Blog TechCrunch, which reported that Verizon was getting the iPhone before The Wall Street Journal did, is now reporting that this CDMA model of the iPhone won't take advantage of next-generation 4G LTE technology. For users wanting the faster download rates LTE technology offers, the news is likely to be disheartening. However, the reports are consistent with how Apple operates. When the iPhone made its debut, it didn't hop aboard AT&T's 3G network, even though AT&T had introduced 3G three years earlier. It's just not in Apple's nature to risk compromising the quality of its product with untested technology.

In the case of 4G rollouts, Verizon hopes to have LTE in 38 cities by the end of 2010, while AT&T won't be rolling out its network until the middle of next year -- the same time as the next expected iPhone refresh. The initial series of LTE chipsets will probably be fairly power-hungry, too.

The process of getting a sample chipset design and then designing a phone around that chipset is a long and arduous process. While other companies will hurry forward with their LTE-compatible phones to get a push from carriers eager to promote their significant investments in next-generation technologies, Apple doesn't need to risk a suboptimal 4G experience by rushing an inferior LTE-friendly model to the market.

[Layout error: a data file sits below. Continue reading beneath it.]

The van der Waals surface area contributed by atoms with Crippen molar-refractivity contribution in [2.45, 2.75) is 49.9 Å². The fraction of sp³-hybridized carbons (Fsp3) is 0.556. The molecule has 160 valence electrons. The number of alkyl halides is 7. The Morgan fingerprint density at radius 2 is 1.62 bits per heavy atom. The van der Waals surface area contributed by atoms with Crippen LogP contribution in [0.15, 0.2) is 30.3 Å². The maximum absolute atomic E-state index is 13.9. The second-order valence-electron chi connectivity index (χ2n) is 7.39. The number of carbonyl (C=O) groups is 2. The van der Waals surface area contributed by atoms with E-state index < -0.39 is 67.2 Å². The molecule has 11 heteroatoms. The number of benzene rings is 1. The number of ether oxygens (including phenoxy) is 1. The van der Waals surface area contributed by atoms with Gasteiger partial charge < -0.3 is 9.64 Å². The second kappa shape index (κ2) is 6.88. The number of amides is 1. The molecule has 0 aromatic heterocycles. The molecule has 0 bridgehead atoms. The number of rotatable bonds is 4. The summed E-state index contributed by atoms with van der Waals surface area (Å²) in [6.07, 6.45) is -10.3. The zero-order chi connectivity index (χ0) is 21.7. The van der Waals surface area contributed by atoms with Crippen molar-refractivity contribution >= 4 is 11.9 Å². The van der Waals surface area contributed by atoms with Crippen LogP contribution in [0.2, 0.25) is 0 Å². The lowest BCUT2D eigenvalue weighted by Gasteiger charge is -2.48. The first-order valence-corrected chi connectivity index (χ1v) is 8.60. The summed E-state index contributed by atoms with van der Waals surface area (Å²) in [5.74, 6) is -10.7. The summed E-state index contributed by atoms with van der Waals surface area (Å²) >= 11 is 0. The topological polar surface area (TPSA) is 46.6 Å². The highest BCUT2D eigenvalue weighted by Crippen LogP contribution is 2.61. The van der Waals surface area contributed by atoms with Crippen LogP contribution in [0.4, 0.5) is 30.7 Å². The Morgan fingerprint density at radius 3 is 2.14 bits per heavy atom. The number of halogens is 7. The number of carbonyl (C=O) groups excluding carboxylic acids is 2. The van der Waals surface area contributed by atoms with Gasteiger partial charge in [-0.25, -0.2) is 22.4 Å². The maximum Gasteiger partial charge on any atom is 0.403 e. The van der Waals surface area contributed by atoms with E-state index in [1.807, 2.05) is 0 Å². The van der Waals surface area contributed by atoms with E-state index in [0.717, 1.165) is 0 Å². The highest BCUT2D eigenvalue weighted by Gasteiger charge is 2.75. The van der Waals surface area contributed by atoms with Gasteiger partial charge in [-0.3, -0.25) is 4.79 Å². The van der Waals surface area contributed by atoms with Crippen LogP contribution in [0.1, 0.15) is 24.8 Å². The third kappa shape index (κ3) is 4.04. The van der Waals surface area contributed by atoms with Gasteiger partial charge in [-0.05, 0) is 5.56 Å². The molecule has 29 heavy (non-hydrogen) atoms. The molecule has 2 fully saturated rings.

All things considered, the report makes a lot of sense. If you're waiting for a 4G-ready iPhone next year, it looks like you'll be out of luck.

Read fellow Fool Tim Beyers' argument that Apple should release a 4G iPhone for Sprint.

Verizon and Apple's steamy affair heats up
After reports broke last week that the iPhone is headed to Verizon, the two companies took another step to expand their relationship. On Thursday, Apple announced the iPad will go on sale at Verizon stores. The effect on Apple shouldn't be too significant, though, since Verizon won't even sell a 3G version of the device. Instead, its models will use small "MiFi" gadgets to connect to 3G. But the news is still significant, because it validates reports of the strengthening relationship between the two companies.  

Read more analysis on the iPad's upcoming Verizon debut.

That's it for this week's Apple news. If you're searching for other opportunities in the mobile world, we've created a special report featuring a mobile giant that The Motley Fool has put its own money behind. Click here to get instant access to this report right now.

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Eric Bleeker owns shares of no companies listed above. Microsoft and Sprint Nextel are Motley Fool Inside Value recommendations. Apple is a Motley Fool Stock Advisor pick. Motley Fool Options has recommended a diagonal call position on Microsoft. The Fool owns shares of Apple, and Microsoft. Try any of our Foolish newsletter services free for 30 days. True to its name, The Motley Fool is made up of a motley assortment of writers and analysts, each with a unique perspective; sometimes we agree, sometimes we disagree, but we all believe in the power of learning from each other through our Foolish community. The Motley Fool has a disclosure policy.